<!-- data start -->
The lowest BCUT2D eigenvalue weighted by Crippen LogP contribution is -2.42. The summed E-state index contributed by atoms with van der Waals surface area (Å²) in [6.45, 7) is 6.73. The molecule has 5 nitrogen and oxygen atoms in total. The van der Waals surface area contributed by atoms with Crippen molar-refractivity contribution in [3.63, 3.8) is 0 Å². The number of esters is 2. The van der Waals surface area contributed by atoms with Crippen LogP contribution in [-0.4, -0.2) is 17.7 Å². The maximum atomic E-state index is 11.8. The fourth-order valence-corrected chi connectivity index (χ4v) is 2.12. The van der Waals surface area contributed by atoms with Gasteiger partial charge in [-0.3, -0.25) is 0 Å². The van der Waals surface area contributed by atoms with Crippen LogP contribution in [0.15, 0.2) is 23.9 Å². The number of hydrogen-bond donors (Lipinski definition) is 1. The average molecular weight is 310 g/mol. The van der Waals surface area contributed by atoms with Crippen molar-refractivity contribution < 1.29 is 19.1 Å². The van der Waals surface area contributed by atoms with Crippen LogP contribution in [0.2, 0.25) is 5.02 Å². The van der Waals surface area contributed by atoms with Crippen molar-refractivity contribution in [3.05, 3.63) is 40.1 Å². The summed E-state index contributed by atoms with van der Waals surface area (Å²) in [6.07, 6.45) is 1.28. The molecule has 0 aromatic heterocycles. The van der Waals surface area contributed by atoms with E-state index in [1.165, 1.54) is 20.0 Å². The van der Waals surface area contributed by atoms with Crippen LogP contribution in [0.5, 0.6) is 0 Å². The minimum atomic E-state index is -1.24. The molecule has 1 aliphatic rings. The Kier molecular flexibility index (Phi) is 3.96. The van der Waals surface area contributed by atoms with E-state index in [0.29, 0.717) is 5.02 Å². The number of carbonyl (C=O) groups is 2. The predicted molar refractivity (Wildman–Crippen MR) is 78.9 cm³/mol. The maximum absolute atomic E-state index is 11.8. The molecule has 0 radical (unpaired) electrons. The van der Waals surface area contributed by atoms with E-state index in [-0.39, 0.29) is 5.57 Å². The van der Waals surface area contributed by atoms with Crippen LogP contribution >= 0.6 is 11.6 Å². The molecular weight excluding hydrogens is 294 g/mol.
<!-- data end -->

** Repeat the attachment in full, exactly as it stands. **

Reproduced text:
The lowest BCUT2D eigenvalue weighted by Crippen LogP contribution is -2.42. The summed E-state index contributed by atoms with van der Waals surface area (Å²) in [6.45, 7) is 6.73. The molecule has 5 nitrogen and oxygen atoms in total. The van der Waals surface area contributed by atoms with Crippen molar-refractivity contribution in [3.63, 3.8) is 0 Å². The number of esters is 2. The van der Waals surface area contributed by atoms with Crippen LogP contribution in [-0.4, -0.2) is 17.7 Å². The maximum atomic E-state index is 11.8. The fourth-order valence-corrected chi connectivity index (χ4v) is 2.12. The van der Waals surface area contributed by atoms with Gasteiger partial charge in [-0.3, -0.25) is 0 Å². The van der Waals surface area contributed by atoms with Crippen LogP contribution in [0.15, 0.2) is 23.9 Å². The number of hydrogen-bond donors (Lipinski definition) is 1. The average molecular weight is 310 g/mol. The van der Waals surface area contributed by atoms with Crippen molar-refractivity contribution < 1.29 is 19.1 Å². The van der Waals surface area contributed by atoms with Crippen LogP contribution in [0.2, 0.25) is 5.02 Å². The van der Waals surface area contributed by atoms with Crippen molar-refractivity contribution in [3.05, 3.63) is 40.1 Å². The summed E-state index contributed by atoms with van der Waals surface area (Å²) in [6.07, 6.45) is 1.28. The molecule has 0 aromatic heterocycles. The van der Waals surface area contributed by atoms with E-state index in [1.165, 1.54) is 20.0 Å². The van der Waals surface area contributed by atoms with Crippen LogP contribution in [0.5, 0.6) is 0 Å². The minimum atomic E-state index is -1.24. The molecule has 1 aliphatic rings. The Kier molecular flexibility index (Phi) is 3.96. The van der Waals surface area contributed by atoms with E-state index in [0.29, 0.717) is 5.02 Å². The number of carbonyl (C=O) groups is 2. The predicted molar refractivity (Wildman–Crippen MR) is 78.9 cm³/mol. The maximum absolute atomic E-state index is 11.8. The molecule has 0 radical (unpaired) electrons. The van der Waals surface area contributed by atoms with E-state index in [-0.39, 0.29) is 5.57 Å². The van der Waals surface area contributed by atoms with Crippen LogP contribution >= 0.6 is 11.6 Å². The molecular weight excluding hydrogens is 294 g/mol.